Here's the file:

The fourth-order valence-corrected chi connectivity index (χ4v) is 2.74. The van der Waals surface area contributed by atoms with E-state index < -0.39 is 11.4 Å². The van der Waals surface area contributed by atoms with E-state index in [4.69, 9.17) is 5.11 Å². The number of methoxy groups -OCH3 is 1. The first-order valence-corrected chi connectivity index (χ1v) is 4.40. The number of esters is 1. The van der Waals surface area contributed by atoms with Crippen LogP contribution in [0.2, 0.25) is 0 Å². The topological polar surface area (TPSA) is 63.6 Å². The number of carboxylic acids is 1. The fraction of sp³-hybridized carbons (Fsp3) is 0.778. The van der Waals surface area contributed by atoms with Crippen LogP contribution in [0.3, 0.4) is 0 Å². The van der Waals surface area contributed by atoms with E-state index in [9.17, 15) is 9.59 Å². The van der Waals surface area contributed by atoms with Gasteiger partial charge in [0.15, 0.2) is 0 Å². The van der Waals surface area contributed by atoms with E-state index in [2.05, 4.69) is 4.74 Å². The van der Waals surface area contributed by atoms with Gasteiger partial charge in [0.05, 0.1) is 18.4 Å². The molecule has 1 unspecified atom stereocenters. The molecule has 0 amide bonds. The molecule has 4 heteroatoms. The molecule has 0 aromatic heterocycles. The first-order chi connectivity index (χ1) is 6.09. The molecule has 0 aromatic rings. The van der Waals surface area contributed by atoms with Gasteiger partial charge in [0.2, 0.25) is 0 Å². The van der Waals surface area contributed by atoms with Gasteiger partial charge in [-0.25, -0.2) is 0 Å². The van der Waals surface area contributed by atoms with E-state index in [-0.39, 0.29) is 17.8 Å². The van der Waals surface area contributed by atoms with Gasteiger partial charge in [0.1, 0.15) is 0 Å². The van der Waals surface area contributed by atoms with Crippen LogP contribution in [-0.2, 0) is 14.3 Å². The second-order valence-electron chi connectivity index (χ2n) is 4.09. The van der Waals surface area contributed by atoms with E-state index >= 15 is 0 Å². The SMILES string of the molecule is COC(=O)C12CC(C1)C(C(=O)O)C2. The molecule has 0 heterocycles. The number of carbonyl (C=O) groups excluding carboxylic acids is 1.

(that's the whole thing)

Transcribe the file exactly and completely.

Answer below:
The fourth-order valence-corrected chi connectivity index (χ4v) is 2.74. The van der Waals surface area contributed by atoms with E-state index < -0.39 is 11.4 Å². The van der Waals surface area contributed by atoms with E-state index in [4.69, 9.17) is 5.11 Å². The number of methoxy groups -OCH3 is 1. The first-order valence-corrected chi connectivity index (χ1v) is 4.40. The number of esters is 1. The van der Waals surface area contributed by atoms with Crippen LogP contribution in [0.2, 0.25) is 0 Å². The topological polar surface area (TPSA) is 63.6 Å². The number of carboxylic acids is 1. The fraction of sp³-hybridized carbons (Fsp3) is 0.778. The van der Waals surface area contributed by atoms with Crippen LogP contribution in [0.3, 0.4) is 0 Å². The van der Waals surface area contributed by atoms with E-state index in [9.17, 15) is 9.59 Å². The van der Waals surface area contributed by atoms with Gasteiger partial charge in [0.15, 0.2) is 0 Å². The van der Waals surface area contributed by atoms with E-state index in [2.05, 4.69) is 4.74 Å². The van der Waals surface area contributed by atoms with Gasteiger partial charge in [0.05, 0.1) is 18.4 Å². The molecule has 1 unspecified atom stereocenters. The molecule has 0 amide bonds. The molecule has 4 heteroatoms. The molecule has 0 aromatic heterocycles. The first-order chi connectivity index (χ1) is 6.09. The molecule has 0 aromatic rings. The van der Waals surface area contributed by atoms with Gasteiger partial charge in [0.2, 0.25) is 0 Å². The van der Waals surface area contributed by atoms with Gasteiger partial charge in [-0.25, -0.2) is 0 Å². The van der Waals surface area contributed by atoms with E-state index in [-0.39, 0.29) is 17.8 Å². The van der Waals surface area contributed by atoms with Gasteiger partial charge in [0.1, 0.15) is 0 Å². The van der Waals surface area contributed by atoms with Crippen LogP contribution in [-0.2, 0) is 14.3 Å². The second-order valence-electron chi connectivity index (χ2n) is 4.09. The van der Waals surface area contributed by atoms with E-state index >= 15 is 0 Å². The SMILES string of the molecule is COC(=O)C12CC(C1)C(C(=O)O)C2. The molecule has 0 heterocycles. The number of carbonyl (C=O) groups excluding carboxylic acids is 1.